Remember, laws and the regulations that the designated governmental agencies create are enforceable in court. Civil and criminal fines can be levied, as can jail time.
Know the Codes
A code is defined as a set of rules, principles, or ethics, and is developed by a group of individuals with interest in a specific area or profession. A code is not enforceable by law in its original form, but a code can become a law if adopted by a legislative body. The most common of these is the NFPA Life Safety Code, which has become the electrical code of about 39 states in the United States. A problem with legislative bodies making codes into laws is that most codes change every 3 to 5 years and the law is sometimes very different from the current code. Unless a code becomes a law, a company making medical devices is not required to meet the requirements.
For example, in section 126.96.36.199.1.1 of NFPA, which is part of the Life Safety Code, it states that maintenance manuals must be available to the users, but often when a company is pushed for manuals they do not comply, stating that they are complying with federal requirements and they do not have to accept any provisions of NFPA.
Remember that requirements in various codes do not always agree, such as the electrical leakage limits in NFPA 99, AAMI/ANSI, and IEC. If your state has adopted NFPA as the electrical code, those are the numbers that you have to use. If your state has not adopted NFPA, you are free to use any of the other codes. Please note that currently on the exam, only NPFA leakage numbers are used.
1) Which is the wrong statement?
- NPFA 99 requires the manufacturer to supply full repair documentation on devices.
- The FDA requires that the manufacturer supply full repair documentation on devices.
See the answer
A code cannot be enforced by a court; they can use it as a guide but cannot enforce it.
Living Up to a Standard
A standard is defined as something that serves as a basis for comparison; a technical specification or written report by an expert. The Joint Commission is not a law or code but a standard. But, if The Joint Commission or another deemed body does not accredit your hospital, your facility will not be able to receive payments for Medicare or Medicaid patients. Since those patient populations make up the majority of most hospitals’ income, The Joint Commission standard carries a lot of weight.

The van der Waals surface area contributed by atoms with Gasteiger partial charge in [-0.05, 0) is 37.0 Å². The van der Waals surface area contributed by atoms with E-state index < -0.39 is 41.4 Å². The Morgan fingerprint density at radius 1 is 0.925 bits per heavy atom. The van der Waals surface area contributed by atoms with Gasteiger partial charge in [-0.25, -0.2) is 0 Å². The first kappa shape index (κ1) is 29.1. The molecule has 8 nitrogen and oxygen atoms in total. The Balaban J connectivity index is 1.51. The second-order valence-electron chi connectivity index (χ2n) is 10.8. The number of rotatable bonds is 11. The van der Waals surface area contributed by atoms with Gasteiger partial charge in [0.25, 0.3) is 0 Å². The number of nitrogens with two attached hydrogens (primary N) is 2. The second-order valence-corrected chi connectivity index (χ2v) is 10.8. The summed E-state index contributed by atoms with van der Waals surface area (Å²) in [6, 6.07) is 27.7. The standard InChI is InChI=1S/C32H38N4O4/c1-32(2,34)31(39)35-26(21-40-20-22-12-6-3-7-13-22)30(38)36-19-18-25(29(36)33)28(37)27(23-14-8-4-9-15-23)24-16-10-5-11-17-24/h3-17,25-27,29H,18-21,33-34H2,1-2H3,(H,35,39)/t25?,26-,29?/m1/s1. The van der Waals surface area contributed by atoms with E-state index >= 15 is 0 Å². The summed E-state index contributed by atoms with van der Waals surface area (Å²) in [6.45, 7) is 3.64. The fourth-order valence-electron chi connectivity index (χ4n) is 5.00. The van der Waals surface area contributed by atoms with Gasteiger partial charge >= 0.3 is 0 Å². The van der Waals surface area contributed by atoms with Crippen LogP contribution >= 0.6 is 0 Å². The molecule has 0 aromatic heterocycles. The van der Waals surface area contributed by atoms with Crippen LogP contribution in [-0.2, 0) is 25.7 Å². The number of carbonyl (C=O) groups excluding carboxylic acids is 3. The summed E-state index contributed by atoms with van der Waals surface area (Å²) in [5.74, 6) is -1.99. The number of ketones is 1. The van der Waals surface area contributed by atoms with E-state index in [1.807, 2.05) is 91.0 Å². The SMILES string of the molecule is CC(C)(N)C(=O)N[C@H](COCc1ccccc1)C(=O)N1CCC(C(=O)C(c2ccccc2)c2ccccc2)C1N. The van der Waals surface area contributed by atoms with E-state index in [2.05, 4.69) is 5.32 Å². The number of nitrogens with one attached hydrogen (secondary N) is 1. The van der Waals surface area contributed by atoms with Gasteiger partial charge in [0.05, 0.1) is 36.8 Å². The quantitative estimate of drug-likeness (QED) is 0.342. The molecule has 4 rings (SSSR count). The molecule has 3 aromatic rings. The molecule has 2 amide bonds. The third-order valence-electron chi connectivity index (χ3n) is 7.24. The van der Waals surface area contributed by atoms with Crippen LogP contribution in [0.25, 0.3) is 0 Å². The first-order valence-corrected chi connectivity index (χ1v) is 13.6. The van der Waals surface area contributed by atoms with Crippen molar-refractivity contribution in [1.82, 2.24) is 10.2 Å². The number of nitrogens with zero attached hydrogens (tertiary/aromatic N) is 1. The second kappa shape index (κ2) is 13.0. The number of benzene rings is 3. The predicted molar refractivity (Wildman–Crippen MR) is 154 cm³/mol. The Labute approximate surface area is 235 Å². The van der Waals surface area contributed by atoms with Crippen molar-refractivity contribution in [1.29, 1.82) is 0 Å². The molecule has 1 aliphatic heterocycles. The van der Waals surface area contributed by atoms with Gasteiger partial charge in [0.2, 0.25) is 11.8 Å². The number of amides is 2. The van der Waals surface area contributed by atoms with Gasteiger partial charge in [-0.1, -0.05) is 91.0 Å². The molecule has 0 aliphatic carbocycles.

Other standards that are part of our daily work include the UL standards on various devices, the AHA standard/guideline on AEDs, CE designations, and in many hospitals CAP standards in the laboratory areas. Also, there are standards from the blood banks, pharmacy, laser, endo, and just about any group that has anything to do with health care. Most hospitals will also have internal policies and procedures that have to be followed. Again, many of these may be in conflict with various laws, codes, or standards, just to make your life interesting.
You should take the time to go to the FDA Web site, and read the section, “How to Report Problems with Products Regulated By the FDA.” While reporting problems is the law, many hospitals restrict who can report problems to the FDA. Usually, the risk manager does the reporting, but be sure to know what the system is in your hospital as it might come up at some time during an investigation of an incident or an inspection. It is important to be prepared.
David Harrington, PhD, is director of staff development and training at Technology in Medicine (TiM), Holliston, Mass, and is a member of 24×7’s editorial advisory board. For more information, contact .